Yes, Spiceworks is free (ad supported) but it’s targeted at IT Admins.
Cool. Thanks, Julian.
You know i’m all for VRM. I just don’t see how the man in the street will want to be bothered with the hassle of managing his own data in the way VRM sees it. Surely the easiest way round it is the 4th party idea (Doc Searls) where a trusted partner filters all the crap out on your behalf?
What most service vendors do not realize is that readily accessible and powerful computing power combined with peer-to-peer networks and standard comm. protocols, Â has/will undermine many traditional business models. Peer-to-peer (as opposed to 1: many) represents a massiveÂ technology change. The necessary business model change is the 2nd shoe to fall. VRM is recognition that efficiencies to existing sales and marketing systems can be gleaned through a new client engagement and value allocation model.
â€œBlessed are the meek: for they shall inherit the earthâ€ (Matthew 5:5)
Jeremiahâ€™s comments resonate with what we’ve seen at Spiceworks. Business buyers, like consumers, are taking more control of how they gather product information, consider peer input and engage vendors when making purchases. As our community of business IT users has grown, they’ve continuously asked us to include features to help, such as social features like reviews and collaboration tools that mirror whatâ€™s available on consumer shopping sites. Â With the RFQ, the users were instrumental in helping us build out a more robust workflow to make the job of business purchasing both easier and on their terms.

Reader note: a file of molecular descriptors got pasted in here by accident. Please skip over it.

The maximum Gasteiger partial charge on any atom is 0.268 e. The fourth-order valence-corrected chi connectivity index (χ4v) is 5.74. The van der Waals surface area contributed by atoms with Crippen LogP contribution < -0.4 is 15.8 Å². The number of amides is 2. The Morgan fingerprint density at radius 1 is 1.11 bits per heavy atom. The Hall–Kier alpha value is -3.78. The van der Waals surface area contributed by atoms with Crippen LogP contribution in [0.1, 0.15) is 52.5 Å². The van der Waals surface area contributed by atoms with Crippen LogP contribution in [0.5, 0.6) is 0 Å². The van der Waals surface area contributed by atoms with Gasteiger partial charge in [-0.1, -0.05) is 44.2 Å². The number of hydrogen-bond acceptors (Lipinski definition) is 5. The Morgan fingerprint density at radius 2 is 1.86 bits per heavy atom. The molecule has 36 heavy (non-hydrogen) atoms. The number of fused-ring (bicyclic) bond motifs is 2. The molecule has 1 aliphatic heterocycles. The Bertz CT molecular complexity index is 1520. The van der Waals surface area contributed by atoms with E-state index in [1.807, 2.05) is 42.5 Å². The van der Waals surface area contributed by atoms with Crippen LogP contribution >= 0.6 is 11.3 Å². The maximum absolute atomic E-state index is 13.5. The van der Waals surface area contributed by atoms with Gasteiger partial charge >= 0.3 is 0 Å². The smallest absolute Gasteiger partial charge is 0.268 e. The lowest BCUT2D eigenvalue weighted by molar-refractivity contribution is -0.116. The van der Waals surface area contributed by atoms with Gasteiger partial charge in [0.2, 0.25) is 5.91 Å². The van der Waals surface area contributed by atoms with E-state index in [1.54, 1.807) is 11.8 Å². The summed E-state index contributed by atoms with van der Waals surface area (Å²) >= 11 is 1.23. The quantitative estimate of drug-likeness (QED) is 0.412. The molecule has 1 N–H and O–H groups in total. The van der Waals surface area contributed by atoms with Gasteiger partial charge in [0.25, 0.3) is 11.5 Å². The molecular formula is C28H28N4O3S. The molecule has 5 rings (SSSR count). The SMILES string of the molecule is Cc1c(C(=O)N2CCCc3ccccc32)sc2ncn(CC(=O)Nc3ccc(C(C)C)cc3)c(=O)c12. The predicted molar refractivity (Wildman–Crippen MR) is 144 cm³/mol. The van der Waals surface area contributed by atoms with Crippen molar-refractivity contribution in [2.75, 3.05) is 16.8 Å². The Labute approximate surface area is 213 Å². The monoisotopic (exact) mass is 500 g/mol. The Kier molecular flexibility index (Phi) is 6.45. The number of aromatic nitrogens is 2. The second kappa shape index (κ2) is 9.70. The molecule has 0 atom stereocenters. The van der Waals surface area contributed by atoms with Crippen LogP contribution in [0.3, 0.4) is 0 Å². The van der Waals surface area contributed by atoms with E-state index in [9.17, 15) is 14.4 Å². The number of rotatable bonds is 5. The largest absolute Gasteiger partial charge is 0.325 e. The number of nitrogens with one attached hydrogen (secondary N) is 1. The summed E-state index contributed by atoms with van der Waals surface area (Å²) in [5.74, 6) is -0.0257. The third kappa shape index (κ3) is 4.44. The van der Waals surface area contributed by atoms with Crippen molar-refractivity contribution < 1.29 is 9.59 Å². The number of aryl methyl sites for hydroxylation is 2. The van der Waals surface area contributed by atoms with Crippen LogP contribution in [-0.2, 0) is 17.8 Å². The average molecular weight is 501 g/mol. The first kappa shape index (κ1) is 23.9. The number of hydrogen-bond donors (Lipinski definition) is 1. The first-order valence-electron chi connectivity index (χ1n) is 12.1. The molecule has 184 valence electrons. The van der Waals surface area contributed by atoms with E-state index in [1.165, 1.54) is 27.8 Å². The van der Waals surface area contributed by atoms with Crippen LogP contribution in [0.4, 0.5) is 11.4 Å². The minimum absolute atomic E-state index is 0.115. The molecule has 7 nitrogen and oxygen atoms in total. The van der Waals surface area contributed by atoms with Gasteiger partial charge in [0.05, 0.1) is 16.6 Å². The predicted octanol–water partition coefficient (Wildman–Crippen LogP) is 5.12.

Mike, I’m somewhat in agreement. Â There are many flavors of VRM, however most consumers are unlikely to understand or desire to have full control over their data. Â We saw similar things when it came to SNS privacy, while most say they care about it, very few change their permission settings.